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Prenatal Vitamins…DO You Really Need Them?

Posted Aug 26 2008 12:16am
by Keith M. Henry

Prenatal vitamins are a hot topic among many women these days and many of them are talking about the benefits of using them before getting pregnant. The reasoning is that prenatal vitamins may help prevent some birth defects. Prenatal vitamins, in my opinion, should probably become part of the diet plan for expecting mothers. Pregnancy greatly increases the need for some nutrients and it can be hard to meet these needs through diet alone. Iron and folic acid are two such nutrients. Pregnancy is a time when both mother and baby are growing quickly. This rapid growth increases the demand for all nutrients, and the development of the baby and placenta are directly influenced by the mother’s nutritional status. Doctors will often prescribe a prenatal vitamin to a pregnant patient, but some evidence suggests that vitamins are beneficial for women who are planning to conceive. The consistent use of prenatal vitamins during pregnancy and breastfeeding is advisable to reduce or avert the chances of nutrition deficiencies.

Most Prenatal vitamins are specially formulated to make up for nutritional deficiencies in a mother’s diet, and contain supplements such as vitamins, zinc, iron, and calcium. Perhaps most important, they contain folic acid, which reduces the risk of serious birth defects of the brain and spinal cord. Prenatal vitamins could very well prove to play a vital role in a healthy pregnancy and a healthy baby, due in large part to the great defiencies now found in most of our food. However, prenatal vitamins are not meant to be your sole source of nutrients. They are meant to supplement, or prevent certain nutrient deficiencies. Eating a healthy, varied and balanced diet will go a long way toward ensuring the health of both mother and infant.



DHA is a fatty acid and is necessary for a baby’s brain development. It is needed by the child from the very earliest stages of pregnancy throughout the time of breastfeeding. DHA belongs to the omega -3 family of fatty acids and is essential, especially in pregnancy.


Iron is an important mineral, and most prenatal will have 30 to 40 mg. If a woman is anemic, she should talk to her health care provider about whether she will need more. Additionally, a natural practioner may recommend a different type of iron supplement. During the third trimester of pregnancy, the baby will use a tremendous amount of iron, which comes from the mother’s stored levels.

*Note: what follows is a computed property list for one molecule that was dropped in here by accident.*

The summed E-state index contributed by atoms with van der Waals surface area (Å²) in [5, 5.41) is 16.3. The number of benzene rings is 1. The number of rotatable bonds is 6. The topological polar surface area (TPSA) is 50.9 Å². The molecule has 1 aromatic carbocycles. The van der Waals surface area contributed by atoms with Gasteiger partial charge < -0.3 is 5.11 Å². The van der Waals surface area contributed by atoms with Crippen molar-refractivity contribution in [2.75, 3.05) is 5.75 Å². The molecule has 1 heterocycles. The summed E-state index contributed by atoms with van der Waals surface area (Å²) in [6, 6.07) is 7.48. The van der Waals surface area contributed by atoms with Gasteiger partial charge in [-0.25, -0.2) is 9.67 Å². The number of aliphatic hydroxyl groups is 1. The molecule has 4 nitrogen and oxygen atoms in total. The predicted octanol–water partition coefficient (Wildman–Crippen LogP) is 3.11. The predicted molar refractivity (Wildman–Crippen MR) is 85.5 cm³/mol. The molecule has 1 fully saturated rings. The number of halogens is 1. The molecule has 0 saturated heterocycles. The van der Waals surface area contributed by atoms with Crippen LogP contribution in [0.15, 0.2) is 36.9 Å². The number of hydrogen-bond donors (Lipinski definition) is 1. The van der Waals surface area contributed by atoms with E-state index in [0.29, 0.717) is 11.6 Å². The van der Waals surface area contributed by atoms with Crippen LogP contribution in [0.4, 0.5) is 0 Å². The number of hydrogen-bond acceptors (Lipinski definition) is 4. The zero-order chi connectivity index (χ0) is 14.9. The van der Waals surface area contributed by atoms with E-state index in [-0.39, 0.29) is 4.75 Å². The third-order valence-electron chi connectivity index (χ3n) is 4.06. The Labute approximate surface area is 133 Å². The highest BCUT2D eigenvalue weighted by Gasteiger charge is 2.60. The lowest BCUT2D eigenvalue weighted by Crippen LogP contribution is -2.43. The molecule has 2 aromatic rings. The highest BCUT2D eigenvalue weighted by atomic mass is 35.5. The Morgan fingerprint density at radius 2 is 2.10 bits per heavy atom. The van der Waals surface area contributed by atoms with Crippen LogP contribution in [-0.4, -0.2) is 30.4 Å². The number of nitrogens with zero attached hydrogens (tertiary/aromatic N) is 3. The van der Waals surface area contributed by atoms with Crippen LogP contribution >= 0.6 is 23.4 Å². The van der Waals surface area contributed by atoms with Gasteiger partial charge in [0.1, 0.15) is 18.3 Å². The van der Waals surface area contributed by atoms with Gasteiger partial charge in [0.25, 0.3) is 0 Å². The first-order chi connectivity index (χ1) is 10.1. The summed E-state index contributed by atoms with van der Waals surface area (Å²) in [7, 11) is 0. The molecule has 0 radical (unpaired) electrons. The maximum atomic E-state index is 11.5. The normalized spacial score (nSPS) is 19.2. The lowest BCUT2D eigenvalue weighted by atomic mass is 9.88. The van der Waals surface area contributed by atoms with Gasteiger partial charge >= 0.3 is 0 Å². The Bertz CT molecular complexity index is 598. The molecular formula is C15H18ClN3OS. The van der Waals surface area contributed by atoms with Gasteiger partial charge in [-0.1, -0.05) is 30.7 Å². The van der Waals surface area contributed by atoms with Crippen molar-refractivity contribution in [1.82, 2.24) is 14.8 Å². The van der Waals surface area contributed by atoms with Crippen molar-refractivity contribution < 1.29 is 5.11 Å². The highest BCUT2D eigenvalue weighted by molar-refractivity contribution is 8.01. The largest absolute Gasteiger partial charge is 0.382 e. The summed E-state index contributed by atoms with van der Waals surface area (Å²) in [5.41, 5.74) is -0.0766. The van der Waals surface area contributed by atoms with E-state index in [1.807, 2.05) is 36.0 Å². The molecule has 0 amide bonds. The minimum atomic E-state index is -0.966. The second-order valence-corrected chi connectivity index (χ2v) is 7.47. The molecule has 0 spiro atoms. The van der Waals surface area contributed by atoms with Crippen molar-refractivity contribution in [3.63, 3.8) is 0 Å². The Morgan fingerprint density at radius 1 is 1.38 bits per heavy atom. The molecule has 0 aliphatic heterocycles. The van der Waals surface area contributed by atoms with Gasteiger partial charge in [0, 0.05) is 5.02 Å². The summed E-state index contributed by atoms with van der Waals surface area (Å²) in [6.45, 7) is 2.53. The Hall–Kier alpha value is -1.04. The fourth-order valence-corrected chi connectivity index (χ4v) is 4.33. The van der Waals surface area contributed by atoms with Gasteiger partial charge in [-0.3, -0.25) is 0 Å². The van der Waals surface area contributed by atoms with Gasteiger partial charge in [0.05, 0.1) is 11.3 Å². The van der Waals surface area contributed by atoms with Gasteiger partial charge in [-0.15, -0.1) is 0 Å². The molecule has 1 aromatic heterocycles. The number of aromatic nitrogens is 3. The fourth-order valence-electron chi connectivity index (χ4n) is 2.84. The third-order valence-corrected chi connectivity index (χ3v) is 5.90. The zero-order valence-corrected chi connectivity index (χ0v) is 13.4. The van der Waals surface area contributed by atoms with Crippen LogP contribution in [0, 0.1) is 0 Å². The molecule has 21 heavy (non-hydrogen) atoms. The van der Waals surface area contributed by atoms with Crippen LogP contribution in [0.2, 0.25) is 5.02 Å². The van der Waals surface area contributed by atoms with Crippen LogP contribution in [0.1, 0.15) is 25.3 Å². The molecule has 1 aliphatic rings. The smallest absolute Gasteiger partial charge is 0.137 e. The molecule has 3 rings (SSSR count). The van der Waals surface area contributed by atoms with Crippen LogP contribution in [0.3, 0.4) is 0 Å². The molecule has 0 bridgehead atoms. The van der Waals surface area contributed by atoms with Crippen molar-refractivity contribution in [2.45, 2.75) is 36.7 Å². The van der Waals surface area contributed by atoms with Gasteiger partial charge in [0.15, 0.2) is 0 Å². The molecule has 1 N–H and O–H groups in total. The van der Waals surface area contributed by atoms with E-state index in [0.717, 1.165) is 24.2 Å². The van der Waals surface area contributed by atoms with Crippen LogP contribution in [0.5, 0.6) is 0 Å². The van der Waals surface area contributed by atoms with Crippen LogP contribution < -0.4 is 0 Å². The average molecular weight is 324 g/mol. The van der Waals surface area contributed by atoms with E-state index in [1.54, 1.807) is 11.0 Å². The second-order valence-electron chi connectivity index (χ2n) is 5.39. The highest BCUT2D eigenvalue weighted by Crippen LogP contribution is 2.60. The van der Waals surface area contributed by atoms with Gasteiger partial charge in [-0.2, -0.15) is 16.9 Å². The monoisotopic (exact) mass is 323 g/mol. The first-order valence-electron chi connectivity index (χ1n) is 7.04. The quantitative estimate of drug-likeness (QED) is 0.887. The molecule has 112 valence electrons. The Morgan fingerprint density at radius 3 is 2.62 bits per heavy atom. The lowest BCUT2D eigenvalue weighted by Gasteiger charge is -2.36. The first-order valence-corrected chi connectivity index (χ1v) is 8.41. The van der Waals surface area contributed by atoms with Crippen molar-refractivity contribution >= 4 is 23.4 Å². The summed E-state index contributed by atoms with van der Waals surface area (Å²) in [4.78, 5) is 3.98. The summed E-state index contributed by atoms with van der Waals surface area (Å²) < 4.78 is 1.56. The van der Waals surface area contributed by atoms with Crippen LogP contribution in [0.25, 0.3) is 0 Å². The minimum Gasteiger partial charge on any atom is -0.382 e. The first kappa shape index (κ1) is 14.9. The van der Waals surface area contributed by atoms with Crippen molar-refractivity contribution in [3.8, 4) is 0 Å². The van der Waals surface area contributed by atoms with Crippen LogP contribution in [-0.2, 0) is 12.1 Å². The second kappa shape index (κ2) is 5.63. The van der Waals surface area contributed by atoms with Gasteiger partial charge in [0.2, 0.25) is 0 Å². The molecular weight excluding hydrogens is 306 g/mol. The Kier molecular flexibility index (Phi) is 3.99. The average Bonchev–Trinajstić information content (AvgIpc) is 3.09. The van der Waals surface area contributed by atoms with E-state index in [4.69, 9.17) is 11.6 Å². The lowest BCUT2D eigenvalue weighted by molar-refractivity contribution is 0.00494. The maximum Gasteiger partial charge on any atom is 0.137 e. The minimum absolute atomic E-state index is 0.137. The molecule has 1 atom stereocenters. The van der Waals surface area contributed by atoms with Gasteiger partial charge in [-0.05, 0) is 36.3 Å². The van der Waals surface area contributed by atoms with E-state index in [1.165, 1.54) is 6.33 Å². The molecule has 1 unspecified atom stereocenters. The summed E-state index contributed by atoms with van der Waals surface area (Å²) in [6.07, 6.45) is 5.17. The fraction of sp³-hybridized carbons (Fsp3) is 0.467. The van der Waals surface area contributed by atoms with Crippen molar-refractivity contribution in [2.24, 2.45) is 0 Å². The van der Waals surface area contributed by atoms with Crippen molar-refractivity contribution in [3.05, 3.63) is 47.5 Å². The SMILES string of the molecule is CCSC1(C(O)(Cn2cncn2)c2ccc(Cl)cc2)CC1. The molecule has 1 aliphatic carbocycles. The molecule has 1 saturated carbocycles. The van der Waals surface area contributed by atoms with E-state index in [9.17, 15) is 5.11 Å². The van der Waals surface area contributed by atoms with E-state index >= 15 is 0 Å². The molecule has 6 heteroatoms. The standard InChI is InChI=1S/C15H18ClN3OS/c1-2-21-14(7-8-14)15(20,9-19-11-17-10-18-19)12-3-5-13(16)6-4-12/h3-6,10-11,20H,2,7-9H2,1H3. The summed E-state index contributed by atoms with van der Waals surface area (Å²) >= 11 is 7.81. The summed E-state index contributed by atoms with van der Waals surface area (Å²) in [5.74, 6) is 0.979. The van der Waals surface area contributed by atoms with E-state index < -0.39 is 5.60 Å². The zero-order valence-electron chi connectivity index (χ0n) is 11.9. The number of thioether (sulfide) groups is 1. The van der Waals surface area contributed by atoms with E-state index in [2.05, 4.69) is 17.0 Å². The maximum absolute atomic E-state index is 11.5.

Folic acid is a must during pregnancy. It is plentiful in dark leafy vegetables, citrus fruits, and whole grains, among other foods. It cuts the risk of birth defects in babies, and is almost always found in prenatal vitamins.

Folic acid has been proven essential to a baby’s neural tube development during the first three months of a woman’s pregnancy. This is the time when the mother is most likely to experience nausea and vomiting. Folic acid is regarded as so important that it is often recommended that women start taking folate, 30 days or more prior to attempting to conceive.


Calcium is certainly important in the development of a new baby. Calcium, 400 mg/day, and magnesium, 300 mg/day, help protect the mother’s bones and can help prevent pre-eclampsia. Chromium, 200 mg/day, helps control the mother’s blood sugar, and look for the following B vitamins: B12, 120 mg/day; B6, 20 mg/day, and B5, also known as pantothenic acid, 20 mg/day. CALCIUM - A supplement that contains 2-300 mg calcium is just a start toward reaching the recommended 1200 mg daily. However, anything beyond 250 mg of calcium (or 25 mg of magnesium) should not be taken at the same time as supplemental iron since both calcium and magnesium interfere with the absorption of the iron.

With regard to prenatal vitamins, they are not all created equal. Most of them try and pack as much as possible into their vitamins, but they must be careful not to promote excess of what may amount to be toxic levels of fat soluble vitamins…for instance Vitamin A instead of beta-carotene, vitamin A’s precursor. The best prenatal needs to provide what mother and child needs, at just the right amounts, as well as avoiding amounts that avoid toxicity.

About the Author:
Keith Henry is a Medical Missionary Herbalist, and Naturopatheic Doctor Candidate.Check out Prenatal Vitamins for the Prenatal Vitamin He recommends. These Prenatal Vitamins even include herbs and supplements for pregnancy.

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